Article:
Similarly, competing with Tesla in the autonomous driving space would be a pipe dream. Even if they start from scratch following Tesla's end-to-end AI approach, competing companies would need enormous resources, insane processing power (an unimaginable number of GPUs), and real-world data generated by millions of cars. It would also require a low-power supercomputer in each vehicle, not to mention the best AI talent in the world. If you think this is easy or cheap, just ask Apple.

FSD licensing by other carmakers

This leaves us with the only outcome possible, one that Tesla and Elon Musk have teased for a long time: licensing FSD software to other companies. Musk announced more than once that Tesla is in talks with other companies for a possible partnership, but nothing materialized so far. That will change once FSD proves its worth. Every carmaker would want to offer autonomous driving features to its customers or risk becoming irrelevant.

Musk reiterated earlier this month his desire to license FSD to other companies. More than this, he agreed to a proposal to offer FSD and Autopilot hardware at cost to other companies, with the condition that the car owner would pay for the FSD license instead of the manufacturer. That would be an interesting proposition, allowing Tesla to expand its user base without much effort. It would also enable other carmakers to offer autonomous driving features with a minimum investment.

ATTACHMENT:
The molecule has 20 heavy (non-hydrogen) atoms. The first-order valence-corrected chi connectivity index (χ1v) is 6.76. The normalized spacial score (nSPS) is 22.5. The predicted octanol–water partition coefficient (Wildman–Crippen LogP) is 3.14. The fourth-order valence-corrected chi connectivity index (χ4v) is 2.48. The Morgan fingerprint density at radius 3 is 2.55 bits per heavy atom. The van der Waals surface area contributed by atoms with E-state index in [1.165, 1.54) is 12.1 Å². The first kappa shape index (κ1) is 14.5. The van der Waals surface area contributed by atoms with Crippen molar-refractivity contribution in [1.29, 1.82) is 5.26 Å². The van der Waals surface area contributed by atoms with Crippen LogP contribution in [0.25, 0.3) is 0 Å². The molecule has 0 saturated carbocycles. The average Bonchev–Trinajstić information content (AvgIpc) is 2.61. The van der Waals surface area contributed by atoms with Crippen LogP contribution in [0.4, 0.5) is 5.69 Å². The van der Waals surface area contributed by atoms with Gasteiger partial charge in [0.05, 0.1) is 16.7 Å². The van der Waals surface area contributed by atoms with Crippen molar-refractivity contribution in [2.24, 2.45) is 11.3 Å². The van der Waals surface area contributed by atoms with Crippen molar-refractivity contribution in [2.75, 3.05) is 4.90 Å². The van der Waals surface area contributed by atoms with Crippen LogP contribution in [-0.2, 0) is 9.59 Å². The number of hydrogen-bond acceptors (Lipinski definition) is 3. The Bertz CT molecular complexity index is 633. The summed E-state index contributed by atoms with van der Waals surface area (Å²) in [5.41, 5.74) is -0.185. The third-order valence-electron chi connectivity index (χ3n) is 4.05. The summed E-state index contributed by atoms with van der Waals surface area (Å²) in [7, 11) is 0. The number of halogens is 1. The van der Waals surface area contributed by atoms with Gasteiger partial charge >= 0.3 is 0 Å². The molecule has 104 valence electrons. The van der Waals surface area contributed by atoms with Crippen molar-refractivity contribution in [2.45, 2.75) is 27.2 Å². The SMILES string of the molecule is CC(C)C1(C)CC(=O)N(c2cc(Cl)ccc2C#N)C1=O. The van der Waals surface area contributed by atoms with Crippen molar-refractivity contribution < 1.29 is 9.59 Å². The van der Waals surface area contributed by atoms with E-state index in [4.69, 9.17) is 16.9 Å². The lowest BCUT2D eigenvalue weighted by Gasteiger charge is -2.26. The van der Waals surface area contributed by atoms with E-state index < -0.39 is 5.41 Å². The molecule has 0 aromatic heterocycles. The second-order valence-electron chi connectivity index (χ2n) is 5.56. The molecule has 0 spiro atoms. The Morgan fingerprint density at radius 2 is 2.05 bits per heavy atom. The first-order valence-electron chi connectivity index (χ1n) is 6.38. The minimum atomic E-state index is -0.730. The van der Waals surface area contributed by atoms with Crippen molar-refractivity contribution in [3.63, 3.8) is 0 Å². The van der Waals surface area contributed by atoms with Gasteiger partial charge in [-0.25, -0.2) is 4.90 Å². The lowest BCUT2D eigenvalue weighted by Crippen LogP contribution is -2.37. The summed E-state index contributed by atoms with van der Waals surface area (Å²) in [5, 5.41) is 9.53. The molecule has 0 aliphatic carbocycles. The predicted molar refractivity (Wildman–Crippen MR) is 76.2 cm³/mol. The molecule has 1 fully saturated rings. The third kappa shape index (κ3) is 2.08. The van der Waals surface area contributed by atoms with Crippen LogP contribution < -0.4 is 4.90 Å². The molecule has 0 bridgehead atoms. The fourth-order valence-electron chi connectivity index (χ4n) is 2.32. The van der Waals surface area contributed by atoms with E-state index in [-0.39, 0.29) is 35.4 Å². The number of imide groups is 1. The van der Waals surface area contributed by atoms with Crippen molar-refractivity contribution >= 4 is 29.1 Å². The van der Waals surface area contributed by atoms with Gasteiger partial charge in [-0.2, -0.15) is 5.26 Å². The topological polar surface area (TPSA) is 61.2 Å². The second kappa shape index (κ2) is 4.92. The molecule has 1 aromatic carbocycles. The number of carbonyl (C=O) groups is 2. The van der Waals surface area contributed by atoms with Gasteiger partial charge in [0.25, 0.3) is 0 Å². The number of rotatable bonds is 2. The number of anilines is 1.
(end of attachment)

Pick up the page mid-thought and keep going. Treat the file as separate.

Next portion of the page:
Elon Musk has said that cracking vehicle autonomy is crucial for Tesla. Probably, this is what he meant by this. Whoever gets there first will have an enormous advantage over its competitors. In other words, self-driving could make or break Tesla, not because it's crucial to offer such features but because it can't afford not to offer them. Consider it like the nuclear weapon of the automotive industry, and you'll see why everyone would want to license the technology once it becomes available.